Histoire(s) du cinéma est une œuvre vidéo monumentale, initialement conçue pour la télévision, dans laquelle Godard transforme à la fois toute une histoire associative et plurielle du cinéma, ainsi que l’historiographie construite par le médium film, en essai audiovisuel non linéaire. Divisée en quatre chapitres, Histoire(s) du cinéma ne propose donc pas de récit linéaire mais se déploie selon une double exploration : un voyage à travers l’histoire du XXème siècle, à travers un paysage d’images, ainsi qu’au travers du propre parcours de Godard en tant que réalisateur. Des fragments d’anciens films, des photos, des arrêts sur image, des reproductions de peinture, des nouvelles interviews et des images de Godard lui-même dans le studio de montage, du texte sous forme de titres et d’inscriptions ainsi que des citations, sont assemblés en un flux d’images tourbillonnant. A cela s’ajoute une bande sonore de plusieurs couches, composée à partir de nombreux morceaux de musique de film, voix-off, dialogues et fragments sonores. Pour le critique de cinéma américain Jonathan Rosenbaum, Histoire(s) du cinéma de Godard symbolise l’apogée du cinéma du XXème siècle : « Tout comme Finnegans Wake – l’oeuvre d’art à laquelle  on peut sans doute le plus comparer Histoire(s) du cinéma – se situe lui-même à une étape théorique après la fin de la langue anglaise telle que nous la connaissons, l’opus magnum de Godard se projette de façon similaire dans le futur pour questionner : ‘Le cinéma, qu’était-ce ?’. » Ode au cinéma, donc, au cinéma classique, en grande partie perdu et qui se dérobe continuellement. Mais, également, œuvre vidéo virtuose qui jette un œil sur le futur : qu’adviendra-t-il du cinéma au XXIème siècle ?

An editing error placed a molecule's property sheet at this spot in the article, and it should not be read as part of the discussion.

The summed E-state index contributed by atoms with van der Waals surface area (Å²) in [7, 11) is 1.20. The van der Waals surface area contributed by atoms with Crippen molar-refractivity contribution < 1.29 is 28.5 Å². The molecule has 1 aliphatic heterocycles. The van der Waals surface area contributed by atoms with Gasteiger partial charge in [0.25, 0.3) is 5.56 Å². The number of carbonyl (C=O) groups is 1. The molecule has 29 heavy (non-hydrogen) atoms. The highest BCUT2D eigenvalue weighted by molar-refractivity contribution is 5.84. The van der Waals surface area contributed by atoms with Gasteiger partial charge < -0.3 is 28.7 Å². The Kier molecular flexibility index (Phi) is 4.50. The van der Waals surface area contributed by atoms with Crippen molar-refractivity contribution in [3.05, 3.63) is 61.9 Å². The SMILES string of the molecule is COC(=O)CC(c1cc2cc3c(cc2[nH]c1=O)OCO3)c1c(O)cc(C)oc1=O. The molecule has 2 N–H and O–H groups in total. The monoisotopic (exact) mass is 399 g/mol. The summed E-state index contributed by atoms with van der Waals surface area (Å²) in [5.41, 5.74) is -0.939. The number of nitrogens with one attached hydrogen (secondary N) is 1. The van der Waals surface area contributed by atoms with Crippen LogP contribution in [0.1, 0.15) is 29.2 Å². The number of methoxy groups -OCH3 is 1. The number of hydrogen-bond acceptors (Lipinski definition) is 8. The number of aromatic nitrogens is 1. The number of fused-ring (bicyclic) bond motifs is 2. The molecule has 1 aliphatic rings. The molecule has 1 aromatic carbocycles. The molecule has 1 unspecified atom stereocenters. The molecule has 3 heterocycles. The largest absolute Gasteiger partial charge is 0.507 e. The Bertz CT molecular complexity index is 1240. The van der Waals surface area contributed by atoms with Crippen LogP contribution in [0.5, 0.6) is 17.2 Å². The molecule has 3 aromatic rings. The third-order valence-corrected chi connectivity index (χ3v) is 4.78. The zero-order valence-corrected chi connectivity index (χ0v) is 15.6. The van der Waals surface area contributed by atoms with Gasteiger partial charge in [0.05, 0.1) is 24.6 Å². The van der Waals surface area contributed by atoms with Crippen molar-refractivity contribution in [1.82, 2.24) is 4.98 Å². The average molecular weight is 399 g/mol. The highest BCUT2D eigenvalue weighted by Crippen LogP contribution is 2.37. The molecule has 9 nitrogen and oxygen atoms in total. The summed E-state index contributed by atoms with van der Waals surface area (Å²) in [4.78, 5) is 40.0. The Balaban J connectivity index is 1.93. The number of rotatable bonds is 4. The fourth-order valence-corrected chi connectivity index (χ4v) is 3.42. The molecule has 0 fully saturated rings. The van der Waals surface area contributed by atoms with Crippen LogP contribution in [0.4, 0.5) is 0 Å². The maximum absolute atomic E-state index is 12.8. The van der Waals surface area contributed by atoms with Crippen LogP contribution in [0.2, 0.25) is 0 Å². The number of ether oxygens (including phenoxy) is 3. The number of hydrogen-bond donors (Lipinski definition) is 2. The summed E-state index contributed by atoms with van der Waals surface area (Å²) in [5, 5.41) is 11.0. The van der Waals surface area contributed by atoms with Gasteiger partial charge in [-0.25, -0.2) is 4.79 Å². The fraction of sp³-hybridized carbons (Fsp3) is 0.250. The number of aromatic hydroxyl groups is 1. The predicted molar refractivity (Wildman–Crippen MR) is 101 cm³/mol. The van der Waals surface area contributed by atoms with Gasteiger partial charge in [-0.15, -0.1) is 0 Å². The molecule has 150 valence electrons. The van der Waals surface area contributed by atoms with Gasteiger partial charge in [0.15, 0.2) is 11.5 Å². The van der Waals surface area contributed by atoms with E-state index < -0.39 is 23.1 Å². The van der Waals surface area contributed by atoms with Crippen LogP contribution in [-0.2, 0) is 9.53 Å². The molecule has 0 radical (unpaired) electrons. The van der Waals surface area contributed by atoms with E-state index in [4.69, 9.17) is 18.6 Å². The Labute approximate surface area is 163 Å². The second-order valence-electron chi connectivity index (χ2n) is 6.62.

Gerard-Jan Claes



“Alain Bergala once characterized Godard’s overall project as a “refusal, to choose between the two great polarities of cinema: ontology or language, the screen as window or the screen as frame, the being-there of things or montage.” I would say that the alternation of these two aesthetic regimes corresponds exactly to two historiographies that coexist in Histoire(s) du cinéma, 1998. In addition to the idea of writing history through “montage”, Godard develops an idea of saving the atrocities of the Holocaust by the redemptive power of the cinematographic image, inspired by André Bazin’s theory and Charles Péguy’s singular historiography. […] Whether he treats the history of cinema or the history of the twentieth century, Godard is not interested in their lineair progress of their casual system. As Aumont had noted, Godard’s history is a “philosophical history that would have lost it’s Reason; if the universal history Godard speaks of in the history of cinema is rational, its reason is chaos, loss and the withdrawal of the Spirit”. […] In replying in Chapter 2A of Histoire(s) to Serge Daney that this project can be realized only by someone who belongs to the New Wave, which is situated “in the middle both of the century and of the cinema”, Godard produces one of his new aphorisms that exemplifies his anachronic vision of the history of cinema: “the cinema is the affair of the nineteenth century, which was resolved in the twentieth century”.”